1. Short Selling Guide: Introduction
  2. What Is Short Selling?
  3. Example of a Short Selling Transaction
  4. Short Selling Strategies and Margin
  5. Timing a Short Sale
  6. Short Selling Analytics
  7. Short Selling Alternatives
  8. Risks of Short Selling
  9. Ethics And The Role Of Short Selling
  10. Short Selling Guide: Conclusion

Let’s say Trader Travis has identified Fiscal Foibles, Inc. (obviously, a hypothetical stock) as an appropriate short-selling candidate whose accounting shenanigans are poised to catch up with it. Travis decides to short 100 shares of the company, currently trading at $100. Here are the steps involved in the short selling process:

  1. Travis places the short sale order through his online brokerage account or financial advisor. Travis must declare the short sale as such when entering the order, since an undeclared short sale amounts to a violation of securities laws. He would also need to ensure that he has a minimum of $5,000 (50% of $100 X 100 shares) as capital in his margin account prior to making the short trade.
  2. Travis’s broker will attempt to borrow the shares from a number of sources: its own inventory, from the margin accounts of one of its clients, or from another broker-dealer. The Securities and Exchange Commission (SEC)’s Regulation SHO, which went into effect in January 2005, imposes a “locate” requirement on a broker-dealer prior to making a short sale. This requires a broker-dealer to have reasonable grounds to believe that the security to be shorted can be borrowed, so that it can be delivered to the buyer on the date that delivery is due.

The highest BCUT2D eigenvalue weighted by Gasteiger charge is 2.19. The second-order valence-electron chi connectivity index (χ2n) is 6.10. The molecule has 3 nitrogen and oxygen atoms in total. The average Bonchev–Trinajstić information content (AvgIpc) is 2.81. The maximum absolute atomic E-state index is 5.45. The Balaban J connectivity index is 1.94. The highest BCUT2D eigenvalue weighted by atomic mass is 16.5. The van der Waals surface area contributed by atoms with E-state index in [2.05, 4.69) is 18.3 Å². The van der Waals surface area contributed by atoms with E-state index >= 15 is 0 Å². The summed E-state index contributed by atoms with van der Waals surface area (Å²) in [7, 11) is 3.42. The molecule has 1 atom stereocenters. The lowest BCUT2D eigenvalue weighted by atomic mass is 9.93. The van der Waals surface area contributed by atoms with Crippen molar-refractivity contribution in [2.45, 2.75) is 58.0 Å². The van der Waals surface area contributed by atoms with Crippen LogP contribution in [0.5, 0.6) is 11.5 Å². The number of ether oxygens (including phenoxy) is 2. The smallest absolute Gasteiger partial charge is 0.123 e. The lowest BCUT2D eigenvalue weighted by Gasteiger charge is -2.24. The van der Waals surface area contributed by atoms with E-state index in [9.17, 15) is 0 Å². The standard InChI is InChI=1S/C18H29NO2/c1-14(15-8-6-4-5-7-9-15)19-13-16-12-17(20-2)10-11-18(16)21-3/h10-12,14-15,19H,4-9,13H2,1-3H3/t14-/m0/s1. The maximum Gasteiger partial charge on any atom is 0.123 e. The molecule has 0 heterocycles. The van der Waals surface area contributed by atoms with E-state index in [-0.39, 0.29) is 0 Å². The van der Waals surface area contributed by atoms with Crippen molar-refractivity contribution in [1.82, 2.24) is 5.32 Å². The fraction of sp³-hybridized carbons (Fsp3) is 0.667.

3. Once the shares have been borrowed or “located” by the broker-dealer, they will be sold in the market and the proceeds deposited in Travis’s margin account.

Travis’s margin account now has $15,000 in it, $10,000 from the short sale of 100 shares of Fiscal Foibles at $100, plus $5,000 (50% of $10,000) as Travis’s margin deposit.

Let’s say that the next day the stock is trading at $110. Since the margin account has to hold a minimum of 150% of the current price of the stock that has been shorted, the maintenance margin based on the market price is now $5,500 (50% x 100 x $110). Travis had already contributed $5,000 as margin when the short sale was made, but the maintenance margin level of $5,500 means that his account balance is deficient by $500. He will, therefore, receive a margin call from his broker demanding that the margin shortfall be rectified immediately. Travis will have to inject an additional $500 into the margin account to meet the maintenance margin requirement.

Let’s say that Fiscal Foibles trades between $100 and $110 for the next few days, and after a week, declines to $90. Travis decides to close out the short position by buying back the 100 shares that were sold short, at a total cost of $9,000. Therefore, his gross profit (before costs and commissions) would be $1,000.

On the other hand, suppose Fiscal Foibles decides to clean up its act, as a result of which the stock spikes to $120. At this price, Travis decides to close out his short position rather than run the risk of mounting losses. In this case, his loss would be $2,000 ($10,000- $12,000).

Short Selling Strategies and Margin

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